Article 21 of the Constitution which provides that no person shall be deprived of his life and liberty except in accordance with the procedure established by law. Any disturbance of the basic environment elements, namely air, water and soil, which are necessary for “life”, would be hazardous to “life” within the meaning of Article 21 of the Constitution.

    9. In the matter of enforcement of rights under Article 21 of the Constitution, this Court, besides enforcing the provisions of the Acts referred to above, has also given effect to Fundamental Rights under Articles 14 and 21 of the Constitution and has held that if those rights are violated by disturbing the environment, it can award damages not only
    for the restoration of the ecological balance, but also for the victims who have suffered due to that disturbance. In order to protect the “life”, in order to protect “environment” and in order to protect “air, water and soil” from pollution, this Court, through its various judgments has given effect to the rights available, to the citizens and persons alike, under Article 21 of the Constitution. The judgment for removal of hazardous and obnoxious
    industries from the residential areas, the directions for closure of certain hazardous industries, the directions for closure of slaughterhouse and its relocation, the various directions issued for the protection of the Ridge area in Delhi, the directions for setting up effluent treatment plants to the Industries located in Delhi, the directions to Tanneries etc., are all judgments which seek to protect environment.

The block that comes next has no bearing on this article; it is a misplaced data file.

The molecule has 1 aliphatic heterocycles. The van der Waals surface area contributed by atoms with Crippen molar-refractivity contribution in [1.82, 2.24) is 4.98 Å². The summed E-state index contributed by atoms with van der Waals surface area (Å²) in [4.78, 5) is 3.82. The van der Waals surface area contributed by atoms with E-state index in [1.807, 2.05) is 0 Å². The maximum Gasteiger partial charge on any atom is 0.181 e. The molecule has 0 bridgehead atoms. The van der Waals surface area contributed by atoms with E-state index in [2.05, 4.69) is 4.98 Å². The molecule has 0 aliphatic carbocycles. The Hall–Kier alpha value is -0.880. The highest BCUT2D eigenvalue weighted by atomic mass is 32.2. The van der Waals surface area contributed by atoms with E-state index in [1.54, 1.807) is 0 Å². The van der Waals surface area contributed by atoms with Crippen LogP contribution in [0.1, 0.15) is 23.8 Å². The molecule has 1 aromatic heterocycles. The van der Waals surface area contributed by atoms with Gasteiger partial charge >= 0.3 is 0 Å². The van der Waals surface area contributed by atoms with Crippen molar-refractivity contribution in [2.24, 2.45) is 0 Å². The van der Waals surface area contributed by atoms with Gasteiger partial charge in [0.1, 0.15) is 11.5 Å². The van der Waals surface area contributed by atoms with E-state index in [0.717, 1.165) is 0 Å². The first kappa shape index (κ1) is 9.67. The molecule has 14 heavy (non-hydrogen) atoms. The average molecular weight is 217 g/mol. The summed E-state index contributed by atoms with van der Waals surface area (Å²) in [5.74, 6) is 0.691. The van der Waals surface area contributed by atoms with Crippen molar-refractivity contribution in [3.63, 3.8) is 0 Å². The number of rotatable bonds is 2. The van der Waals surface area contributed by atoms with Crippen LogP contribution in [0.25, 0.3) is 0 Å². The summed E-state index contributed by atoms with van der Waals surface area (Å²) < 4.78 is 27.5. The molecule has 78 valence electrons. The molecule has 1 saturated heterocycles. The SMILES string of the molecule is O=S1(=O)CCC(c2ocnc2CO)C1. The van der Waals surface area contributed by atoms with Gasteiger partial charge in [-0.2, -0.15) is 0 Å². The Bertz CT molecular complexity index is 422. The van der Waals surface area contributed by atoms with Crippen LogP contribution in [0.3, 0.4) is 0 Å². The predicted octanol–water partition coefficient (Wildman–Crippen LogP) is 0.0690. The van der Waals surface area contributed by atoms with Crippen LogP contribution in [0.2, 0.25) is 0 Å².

10. In the matter of enforcement of Fundamental Rights under Article 21, under Public Law domain, the Court, in exercise of its powers under Article 32 of the Constitution, has awarded damages against those who have been responsible for disturbing the ecological balance either by running the industries or any other activity which has the effect of causing pollution in the environment. The Court while awarding damages also enforces the “POLLUTER PAYS PRINCIPLE” which is widely accepted as a means of paying for the cost of pollution and control. To put in other words, the wrongdoer, the polluter, is under an obligation to make good the damage caused to the environment.

    11. The recognition of the vice of pollution and its impact on future resources was realised during the early part of 1970. The United Nations Economic Commission for Europe, during a panel discussion in 1971, concluded that the total environmental expenditure required for improvement of the environment was overestimated but could be reduced by increased environmental awareness and control. In 1972, the organisation for Economic Cooperation and Development adopted the “POLLUTER PAYS PRINCIPLE” as a recommendable method for pollution cost allocation. This principle was also discussed during the 1972 Paris Summit. In 1974, the European Community recommended the application of the principle by its member States so that the costs associated with environmental protection against pollution may be allocated according to